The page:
Quit Playing Around: Monkey Stirs Up Copyright Controversy with Selfie

Monkey takes photos on camera

Macaca nigra self-portrait/ Wikimedia Commons

Guestpost by Emily Goodhand, first appeared here.

This week saw the return of the ‘monkey selfie’ story. A British wildlife photographer was photographing crested black macaque monkeys in Indonesia when the monkeys began to show an interest in his equipment and started taking pictures of themselves. One of the photos found its way on to Wikimedia and the photographer threatened to sue for copyright infringement and damages.

Wikimedia put it to a community vote and eventually refused to take the photo off the public domain section of the website Wikimedia Commons. So, if the monkey took the photograph, who really owns its copyright?

First, let’s do some copyright 101: for an artistic work to benefit from copyright, it must be original and a product of intellectual creation, skill and judgement by its author. We will return to questions of ownership, but let’s examine whether this photograph would qualify as an artistic work to benefit from copyright?

The Copyright, Designs and Patents Act 1988 (CDPA) states in s.4(1) that an artistic work means, among other types of work, “a photograph,…irrespective of artistic quality”. Photographs which are ‘selfies’ are not new; rather they have become more popular with the widespread use of smartphones. The Oscar selfie earlier this year is a classic example; this was a product of Ellen DeGeneres’ creation, bringing together top celebrities into one frame of a photograph, thereby making an original work (it is highly unlikely that photos including all of these celebrities exist). You could argue that the level of skill and intellectual creation is fairly limited, but it is an original work nonetheless and qualifies for copyright. Does the monkey’s selfie differ, then, from the Oscar selfie? Particularly as the photograph was not actually taken by Ellen DeGeneres? The problem with the monkey selfie is that, although it is original in the starkest sense of the word, there appears to be little intellectual creation, skill and judgement (although how can we criticise the monkey, given that it can’t tell us..?!), unless the shot was set up by the photographer in some way, adjusting settings, focus, filters and so on to capture ‘true’ likenesses. Additionally, if the photographer has adjusted the image using Photoshop (see the Red Bus case which continues to perplex lawyers), an element of intellectual creation, skill and judgement could be argued.

But what about the question of authorship? The author, as defined by s.9(1) of the CDPA, means “the person who creates [a work]”. On first glance this would appear to be the monkey, who quite literally ‘created’ the work when it touched the trigger and set off the camera. However, animals cannot be authors according to the CDPA, and therefore their works are not subject to copyright. So is there actually a copyright owner in the work, or is the photograph not subject to copyright at all and therefore public domain?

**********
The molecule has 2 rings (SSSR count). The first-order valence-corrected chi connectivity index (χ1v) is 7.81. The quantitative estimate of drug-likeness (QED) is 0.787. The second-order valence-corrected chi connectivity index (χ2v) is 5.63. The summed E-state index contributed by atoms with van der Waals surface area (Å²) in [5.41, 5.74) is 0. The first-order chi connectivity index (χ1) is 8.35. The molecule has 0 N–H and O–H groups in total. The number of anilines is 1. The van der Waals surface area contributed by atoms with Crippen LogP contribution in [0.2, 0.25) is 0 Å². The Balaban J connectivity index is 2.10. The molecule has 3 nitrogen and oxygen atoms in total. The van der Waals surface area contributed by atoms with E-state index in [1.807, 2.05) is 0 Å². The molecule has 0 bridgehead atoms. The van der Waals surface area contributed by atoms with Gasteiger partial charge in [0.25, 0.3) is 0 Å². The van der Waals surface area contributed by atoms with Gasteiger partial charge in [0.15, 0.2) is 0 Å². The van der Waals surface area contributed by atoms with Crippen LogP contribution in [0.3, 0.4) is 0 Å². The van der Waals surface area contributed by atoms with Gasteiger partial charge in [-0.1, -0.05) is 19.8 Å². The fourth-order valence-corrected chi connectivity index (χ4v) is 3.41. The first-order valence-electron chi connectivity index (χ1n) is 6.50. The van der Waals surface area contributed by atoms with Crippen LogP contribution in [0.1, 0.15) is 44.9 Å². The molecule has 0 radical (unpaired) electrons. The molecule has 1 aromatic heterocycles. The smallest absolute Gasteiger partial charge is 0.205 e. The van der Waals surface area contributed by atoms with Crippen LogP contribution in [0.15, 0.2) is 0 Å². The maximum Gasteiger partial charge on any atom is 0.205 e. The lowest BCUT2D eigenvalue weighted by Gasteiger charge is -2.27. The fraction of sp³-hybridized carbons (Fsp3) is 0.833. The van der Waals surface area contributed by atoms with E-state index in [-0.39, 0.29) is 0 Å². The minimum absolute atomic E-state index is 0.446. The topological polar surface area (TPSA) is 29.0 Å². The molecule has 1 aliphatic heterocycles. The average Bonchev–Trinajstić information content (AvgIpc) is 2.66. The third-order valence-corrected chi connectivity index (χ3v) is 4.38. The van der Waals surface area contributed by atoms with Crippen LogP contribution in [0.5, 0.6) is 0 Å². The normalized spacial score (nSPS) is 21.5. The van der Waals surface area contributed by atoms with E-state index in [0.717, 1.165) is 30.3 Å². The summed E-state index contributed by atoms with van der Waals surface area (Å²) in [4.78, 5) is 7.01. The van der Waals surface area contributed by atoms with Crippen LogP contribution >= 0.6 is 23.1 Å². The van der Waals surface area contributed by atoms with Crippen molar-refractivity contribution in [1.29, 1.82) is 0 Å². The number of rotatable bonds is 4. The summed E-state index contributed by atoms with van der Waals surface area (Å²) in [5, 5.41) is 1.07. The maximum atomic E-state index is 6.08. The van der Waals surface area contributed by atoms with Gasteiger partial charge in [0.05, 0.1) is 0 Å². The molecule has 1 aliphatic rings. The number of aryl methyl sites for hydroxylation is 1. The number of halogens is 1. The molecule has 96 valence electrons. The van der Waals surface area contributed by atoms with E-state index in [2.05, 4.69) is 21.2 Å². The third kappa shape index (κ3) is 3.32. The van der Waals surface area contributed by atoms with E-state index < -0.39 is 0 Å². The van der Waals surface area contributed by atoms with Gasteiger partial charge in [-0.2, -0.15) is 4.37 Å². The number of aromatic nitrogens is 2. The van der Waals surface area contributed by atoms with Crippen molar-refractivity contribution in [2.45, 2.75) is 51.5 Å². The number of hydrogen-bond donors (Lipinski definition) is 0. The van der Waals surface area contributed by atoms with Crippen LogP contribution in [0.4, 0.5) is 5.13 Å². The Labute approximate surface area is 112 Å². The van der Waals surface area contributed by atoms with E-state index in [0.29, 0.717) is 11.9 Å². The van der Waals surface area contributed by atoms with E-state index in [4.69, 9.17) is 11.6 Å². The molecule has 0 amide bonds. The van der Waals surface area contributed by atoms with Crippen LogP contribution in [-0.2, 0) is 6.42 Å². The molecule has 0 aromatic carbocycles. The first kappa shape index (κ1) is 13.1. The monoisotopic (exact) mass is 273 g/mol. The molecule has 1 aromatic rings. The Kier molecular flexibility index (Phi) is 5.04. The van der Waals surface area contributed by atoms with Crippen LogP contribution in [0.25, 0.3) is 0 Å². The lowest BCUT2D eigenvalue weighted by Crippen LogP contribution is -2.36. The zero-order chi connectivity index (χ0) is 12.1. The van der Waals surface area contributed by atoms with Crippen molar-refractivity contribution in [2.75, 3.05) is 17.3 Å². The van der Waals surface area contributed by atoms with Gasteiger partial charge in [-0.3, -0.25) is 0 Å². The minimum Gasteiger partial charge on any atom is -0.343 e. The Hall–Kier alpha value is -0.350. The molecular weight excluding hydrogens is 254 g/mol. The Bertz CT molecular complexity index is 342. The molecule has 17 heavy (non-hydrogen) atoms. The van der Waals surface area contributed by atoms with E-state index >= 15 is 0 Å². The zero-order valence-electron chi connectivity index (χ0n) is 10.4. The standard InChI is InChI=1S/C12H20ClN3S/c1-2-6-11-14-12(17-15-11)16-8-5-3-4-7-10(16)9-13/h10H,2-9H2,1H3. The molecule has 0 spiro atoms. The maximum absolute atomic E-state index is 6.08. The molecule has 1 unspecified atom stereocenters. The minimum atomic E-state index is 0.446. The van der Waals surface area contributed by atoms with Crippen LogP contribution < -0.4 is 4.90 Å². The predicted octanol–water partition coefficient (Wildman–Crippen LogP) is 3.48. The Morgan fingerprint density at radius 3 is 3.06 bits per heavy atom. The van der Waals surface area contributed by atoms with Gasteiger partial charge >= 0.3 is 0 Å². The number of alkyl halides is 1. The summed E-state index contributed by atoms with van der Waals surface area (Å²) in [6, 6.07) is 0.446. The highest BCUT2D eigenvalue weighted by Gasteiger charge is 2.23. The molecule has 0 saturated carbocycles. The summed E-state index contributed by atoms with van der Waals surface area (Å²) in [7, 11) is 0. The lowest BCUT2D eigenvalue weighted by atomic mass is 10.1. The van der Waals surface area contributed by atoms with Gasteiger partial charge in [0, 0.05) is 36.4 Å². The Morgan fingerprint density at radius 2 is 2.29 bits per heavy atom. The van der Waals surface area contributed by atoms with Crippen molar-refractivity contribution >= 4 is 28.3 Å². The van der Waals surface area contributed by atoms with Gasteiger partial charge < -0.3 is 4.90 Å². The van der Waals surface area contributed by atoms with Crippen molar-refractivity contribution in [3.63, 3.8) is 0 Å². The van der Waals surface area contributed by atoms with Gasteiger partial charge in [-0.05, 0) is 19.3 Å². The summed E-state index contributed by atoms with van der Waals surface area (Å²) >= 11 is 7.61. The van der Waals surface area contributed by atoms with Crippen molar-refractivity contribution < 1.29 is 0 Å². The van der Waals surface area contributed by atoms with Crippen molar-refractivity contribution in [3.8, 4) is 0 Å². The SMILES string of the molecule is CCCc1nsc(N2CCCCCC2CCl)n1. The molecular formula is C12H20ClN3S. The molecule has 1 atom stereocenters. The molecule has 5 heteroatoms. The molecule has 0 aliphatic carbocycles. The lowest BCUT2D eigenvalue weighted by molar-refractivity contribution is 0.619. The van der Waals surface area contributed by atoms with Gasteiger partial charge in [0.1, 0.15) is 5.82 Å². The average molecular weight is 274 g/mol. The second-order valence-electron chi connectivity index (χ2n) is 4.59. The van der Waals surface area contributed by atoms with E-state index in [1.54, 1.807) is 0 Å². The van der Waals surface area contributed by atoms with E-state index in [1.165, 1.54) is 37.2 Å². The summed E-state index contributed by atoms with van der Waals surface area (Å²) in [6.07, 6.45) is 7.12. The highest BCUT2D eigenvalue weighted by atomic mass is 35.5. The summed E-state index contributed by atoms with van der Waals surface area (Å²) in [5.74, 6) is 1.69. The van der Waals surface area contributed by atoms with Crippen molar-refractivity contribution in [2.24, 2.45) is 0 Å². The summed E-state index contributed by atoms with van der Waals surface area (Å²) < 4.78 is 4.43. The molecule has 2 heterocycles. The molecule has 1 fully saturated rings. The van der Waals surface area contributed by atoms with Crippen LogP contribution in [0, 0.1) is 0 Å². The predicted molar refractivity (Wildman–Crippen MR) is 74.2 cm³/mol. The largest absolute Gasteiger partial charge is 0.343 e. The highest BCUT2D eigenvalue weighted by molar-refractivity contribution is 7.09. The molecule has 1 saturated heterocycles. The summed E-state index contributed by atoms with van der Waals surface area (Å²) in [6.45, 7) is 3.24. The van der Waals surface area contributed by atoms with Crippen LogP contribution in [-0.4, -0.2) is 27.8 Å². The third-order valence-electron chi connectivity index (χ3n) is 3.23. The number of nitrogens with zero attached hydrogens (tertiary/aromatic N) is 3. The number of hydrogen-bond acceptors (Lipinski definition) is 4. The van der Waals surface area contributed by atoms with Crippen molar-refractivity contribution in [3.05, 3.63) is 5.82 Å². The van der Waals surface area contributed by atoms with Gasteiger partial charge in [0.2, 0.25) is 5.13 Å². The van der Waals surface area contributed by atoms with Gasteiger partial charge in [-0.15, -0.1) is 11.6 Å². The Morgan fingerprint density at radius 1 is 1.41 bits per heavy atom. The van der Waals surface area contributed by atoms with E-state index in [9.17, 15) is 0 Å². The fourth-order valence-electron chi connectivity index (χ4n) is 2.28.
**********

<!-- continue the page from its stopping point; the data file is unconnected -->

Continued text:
Could it be argued that the photographer did not actually create the work because he did not take the photo? It’s not quite as simple as that. Although the CDPA does not go into further detail about the author of an artistic work, experts suggest that the author “is the person who made the original contribution and…need not be he who pressed the trigger” (Laddie, Prescott & Vitoria, The Modern Law of Copyright and Designs, 4th ed, 4.61 p.254). ‘Original contribution’ in this sense can take several forms: there may be originality, for instance, in the use of angle, filters, light, exposure, and so forth which create a photograph. There may be originality in terms of the creation of a scene or subject to be photographed; this certainly is the case in the Oscar selfie, but may also include the set up and control of the illumination of the subject. Or it may just be a ‘right place right time’ type of originality, the photographer capturing a scene because he made a special effort to go and find it. In this respect, the wildlife photographer would appear to qualify as at least a contributor to the photograph. There is an added complication that allegedly the monkeys found the camera by accident and that the photographer did not set up the shots, but even so the serendipity aspect of originality cannot be completely ignored.

Finally, could this be considered as a computer-generated work? Again, the CDPA in s.9(3) states that the author of a computer-generated work “shall be taken to be the person by whom the arrangements necessary for the creation of the work are undertaken”. It is less likely that this work could be construed as a computer-generated work, but it would appear that the same principles of authorship could apply, in that the photographer would be the author of the work.

It’s a fascinating debate but difficult to say, if the case ever comes to a court of law, whether the arguments would go in favour of the photographer being the author. Some commentators have argued that as there was no official creator of the photograph other than the monkey, and the monkey does not qualify as an author, there is therefore no copyright in the photograph.

Does it seem unfair to the photographer, who should probably be recognised as a contributor at the very least? Perhaps we should ask the monkey!

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